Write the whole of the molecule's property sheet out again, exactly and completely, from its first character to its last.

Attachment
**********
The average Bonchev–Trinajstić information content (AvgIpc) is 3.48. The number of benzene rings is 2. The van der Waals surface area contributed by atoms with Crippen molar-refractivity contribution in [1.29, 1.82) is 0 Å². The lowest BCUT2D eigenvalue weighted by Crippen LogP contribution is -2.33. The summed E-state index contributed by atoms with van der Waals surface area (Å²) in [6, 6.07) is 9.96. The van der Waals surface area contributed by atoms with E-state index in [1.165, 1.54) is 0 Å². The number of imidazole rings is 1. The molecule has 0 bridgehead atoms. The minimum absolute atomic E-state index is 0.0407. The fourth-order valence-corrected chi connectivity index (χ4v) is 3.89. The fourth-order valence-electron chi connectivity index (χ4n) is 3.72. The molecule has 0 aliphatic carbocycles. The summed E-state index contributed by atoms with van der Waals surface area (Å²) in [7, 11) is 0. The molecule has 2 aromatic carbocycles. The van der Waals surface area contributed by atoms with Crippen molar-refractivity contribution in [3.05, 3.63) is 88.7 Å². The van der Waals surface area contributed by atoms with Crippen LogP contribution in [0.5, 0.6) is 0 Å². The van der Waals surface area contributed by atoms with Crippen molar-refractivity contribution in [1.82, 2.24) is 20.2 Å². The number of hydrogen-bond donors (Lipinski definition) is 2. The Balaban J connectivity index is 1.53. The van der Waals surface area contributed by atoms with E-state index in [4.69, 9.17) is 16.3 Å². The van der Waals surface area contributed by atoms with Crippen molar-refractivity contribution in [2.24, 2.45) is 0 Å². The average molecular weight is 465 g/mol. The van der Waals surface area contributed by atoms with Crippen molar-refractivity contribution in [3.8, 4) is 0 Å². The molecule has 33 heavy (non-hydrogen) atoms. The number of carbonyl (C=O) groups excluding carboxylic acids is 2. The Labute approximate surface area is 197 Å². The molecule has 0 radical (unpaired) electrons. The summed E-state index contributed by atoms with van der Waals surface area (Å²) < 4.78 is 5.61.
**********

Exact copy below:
The average Bonchev–Trinajstić information content (AvgIpc) is 3.48. The number of benzene rings is 2. The van der Waals surface area contributed by atoms with Crippen molar-refractivity contribution in [1.29, 1.82) is 0 Å². The lowest BCUT2D eigenvalue weighted by Crippen LogP contribution is -2.33. The summed E-state index contributed by atoms with van der Waals surface area (Å²) in [6, 6.07) is 9.96. The van der Waals surface area contributed by atoms with E-state index in [1.165, 1.54) is 0 Å². The number of imidazole rings is 1. The molecule has 0 bridgehead atoms. The minimum absolute atomic E-state index is 0.0407. The fourth-order valence-corrected chi connectivity index (χ4v) is 3.89. The fourth-order valence-electron chi connectivity index (χ4n) is 3.72. The molecule has 0 aliphatic carbocycles. The summed E-state index contributed by atoms with van der Waals surface area (Å²) in [7, 11) is 0. The molecule has 2 aromatic carbocycles. The van der Waals surface area contributed by atoms with Crippen molar-refractivity contribution in [3.05, 3.63) is 88.7 Å². The van der Waals surface area contributed by atoms with Crippen LogP contribution in [0.5, 0.6) is 0 Å². The van der Waals surface area contributed by atoms with Crippen molar-refractivity contribution in [1.82, 2.24) is 20.2 Å². The number of hydrogen-bond donors (Lipinski definition) is 2. The Balaban J connectivity index is 1.53. The van der Waals surface area contributed by atoms with E-state index in [4.69, 9.17) is 16.3 Å². The van der Waals surface area contributed by atoms with Crippen molar-refractivity contribution in [2.24, 2.45) is 0 Å². The average molecular weight is 465 g/mol. The van der Waals surface area contributed by atoms with Crippen molar-refractivity contribution in [3.8, 4) is 0 Å². The molecule has 33 heavy (non-hydrogen) atoms. The number of carbonyl (C=O) groups excluding carboxylic acids is 2. The Labute approximate surface area is 197 Å². The molecule has 0 radical (unpaired) electrons. The summed E-state index contributed by atoms with van der Waals surface area (Å²) < 4.78 is 5.61.